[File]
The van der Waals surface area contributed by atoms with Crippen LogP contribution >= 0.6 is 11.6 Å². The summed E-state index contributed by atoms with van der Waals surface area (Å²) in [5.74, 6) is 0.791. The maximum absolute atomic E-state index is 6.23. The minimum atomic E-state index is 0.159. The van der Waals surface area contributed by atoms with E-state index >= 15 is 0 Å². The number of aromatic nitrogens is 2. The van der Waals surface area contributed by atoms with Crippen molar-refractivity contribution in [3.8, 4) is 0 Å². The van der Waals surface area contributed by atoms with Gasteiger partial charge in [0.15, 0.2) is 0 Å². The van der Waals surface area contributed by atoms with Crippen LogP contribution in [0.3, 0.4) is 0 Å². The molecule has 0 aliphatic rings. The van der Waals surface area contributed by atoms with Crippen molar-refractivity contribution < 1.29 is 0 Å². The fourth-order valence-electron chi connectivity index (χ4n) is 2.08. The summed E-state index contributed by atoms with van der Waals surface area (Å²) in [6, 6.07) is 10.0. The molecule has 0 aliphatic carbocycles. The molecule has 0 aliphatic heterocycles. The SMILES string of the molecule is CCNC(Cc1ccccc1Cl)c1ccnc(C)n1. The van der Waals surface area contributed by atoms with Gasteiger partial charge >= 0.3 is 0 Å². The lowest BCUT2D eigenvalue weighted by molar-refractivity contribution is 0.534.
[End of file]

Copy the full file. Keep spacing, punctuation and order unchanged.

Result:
The van der Waals surface area contributed by atoms with Crippen LogP contribution >= 0.6 is 11.6 Å². The summed E-state index contributed by atoms with van der Waals surface area (Å²) in [5.74, 6) is 0.791. The maximum absolute atomic E-state index is 6.23. The minimum atomic E-state index is 0.159. The van der Waals surface area contributed by atoms with E-state index >= 15 is 0 Å². The number of aromatic nitrogens is 2. The van der Waals surface area contributed by atoms with Crippen molar-refractivity contribution in [3.8, 4) is 0 Å². The van der Waals surface area contributed by atoms with Gasteiger partial charge in [0.15, 0.2) is 0 Å². The van der Waals surface area contributed by atoms with Crippen LogP contribution in [0.3, 0.4) is 0 Å². The molecule has 0 aliphatic rings. The van der Waals surface area contributed by atoms with Crippen molar-refractivity contribution < 1.29 is 0 Å². The fourth-order valence-electron chi connectivity index (χ4n) is 2.08. The summed E-state index contributed by atoms with van der Waals surface area (Å²) in [6, 6.07) is 10.0. The molecule has 0 aliphatic carbocycles. The molecule has 0 aliphatic heterocycles. The SMILES string of the molecule is CCNC(Cc1ccccc1Cl)c1ccnc(C)n1. The van der Waals surface area contributed by atoms with Gasteiger partial charge >= 0.3 is 0 Å². The lowest BCUT2D eigenvalue weighted by molar-refractivity contribution is 0.534.